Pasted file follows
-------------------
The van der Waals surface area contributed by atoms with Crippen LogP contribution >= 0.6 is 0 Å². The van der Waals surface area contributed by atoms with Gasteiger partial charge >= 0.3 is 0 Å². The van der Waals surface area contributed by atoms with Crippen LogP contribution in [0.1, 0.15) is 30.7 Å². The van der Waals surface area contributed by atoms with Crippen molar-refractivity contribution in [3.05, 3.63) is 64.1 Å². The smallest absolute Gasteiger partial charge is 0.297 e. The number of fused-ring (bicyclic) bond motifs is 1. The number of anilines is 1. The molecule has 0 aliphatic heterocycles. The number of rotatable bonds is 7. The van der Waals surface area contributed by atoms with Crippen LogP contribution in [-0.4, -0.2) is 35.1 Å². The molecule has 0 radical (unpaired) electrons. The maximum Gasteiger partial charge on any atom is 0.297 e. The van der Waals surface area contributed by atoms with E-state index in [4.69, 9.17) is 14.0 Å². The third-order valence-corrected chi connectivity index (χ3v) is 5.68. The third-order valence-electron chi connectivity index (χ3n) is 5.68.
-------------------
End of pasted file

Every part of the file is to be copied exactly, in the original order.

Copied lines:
The van der Waals surface area contributed by atoms with Crippen LogP contribution >= 0.6 is 0 Å². The van der Waals surface area contributed by atoms with Gasteiger partial charge >= 0.3 is 0 Å². The van der Waals surface area contributed by atoms with Crippen LogP contribution in [0.1, 0.15) is 30.7 Å². The van der Waals surface area contributed by atoms with Crippen molar-refractivity contribution in [3.05, 3.63) is 64.1 Å². The smallest absolute Gasteiger partial charge is 0.297 e. The number of fused-ring (bicyclic) bond motifs is 1. The number of anilines is 1. The molecule has 0 aliphatic heterocycles. The number of rotatable bonds is 7. The van der Waals surface area contributed by atoms with Crippen LogP contribution in [-0.4, -0.2) is 35.1 Å². The molecule has 0 radical (unpaired) electrons. The maximum Gasteiger partial charge on any atom is 0.297 e. The van der Waals surface area contributed by atoms with E-state index in [4.69, 9.17) is 14.0 Å². The third-order valence-corrected chi connectivity index (χ3v) is 5.68. The third-order valence-electron chi connectivity index (χ3n) is 5.68.